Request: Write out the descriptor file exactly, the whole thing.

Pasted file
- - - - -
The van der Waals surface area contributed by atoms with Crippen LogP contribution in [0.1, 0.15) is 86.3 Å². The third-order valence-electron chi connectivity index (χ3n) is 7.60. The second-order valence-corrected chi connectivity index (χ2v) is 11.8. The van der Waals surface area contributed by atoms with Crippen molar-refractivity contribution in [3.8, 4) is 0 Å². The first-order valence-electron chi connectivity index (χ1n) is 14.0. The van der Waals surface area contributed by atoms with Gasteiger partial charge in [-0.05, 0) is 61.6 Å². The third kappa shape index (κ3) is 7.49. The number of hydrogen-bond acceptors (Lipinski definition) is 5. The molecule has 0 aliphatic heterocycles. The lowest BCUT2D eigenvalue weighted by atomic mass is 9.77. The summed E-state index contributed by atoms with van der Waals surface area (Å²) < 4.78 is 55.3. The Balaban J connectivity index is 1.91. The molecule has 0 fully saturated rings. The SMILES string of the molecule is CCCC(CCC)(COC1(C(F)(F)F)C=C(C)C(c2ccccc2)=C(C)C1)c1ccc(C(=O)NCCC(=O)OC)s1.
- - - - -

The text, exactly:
The van der Waals surface area contributed by atoms with Crippen LogP contribution in [0.1, 0.15) is 86.3 Å². The third-order valence-electron chi connectivity index (χ3n) is 7.60. The second-order valence-corrected chi connectivity index (χ2v) is 11.8. The van der Waals surface area contributed by atoms with Crippen molar-refractivity contribution in [3.8, 4) is 0 Å². The first-order valence-electron chi connectivity index (χ1n) is 14.0. The van der Waals surface area contributed by atoms with Gasteiger partial charge in [-0.05, 0) is 61.6 Å². The third kappa shape index (κ3) is 7.49. The number of hydrogen-bond acceptors (Lipinski definition) is 5. The molecule has 0 aliphatic heterocycles. The lowest BCUT2D eigenvalue weighted by atomic mass is 9.77. The summed E-state index contributed by atoms with van der Waals surface area (Å²) < 4.78 is 55.3. The Balaban J connectivity index is 1.91. The molecule has 0 fully saturated rings. The SMILES string of the molecule is CCCC(CCC)(COC1(C(F)(F)F)C=C(C)C(c2ccccc2)=C(C)C1)c1ccc(C(=O)NCCC(=O)OC)s1.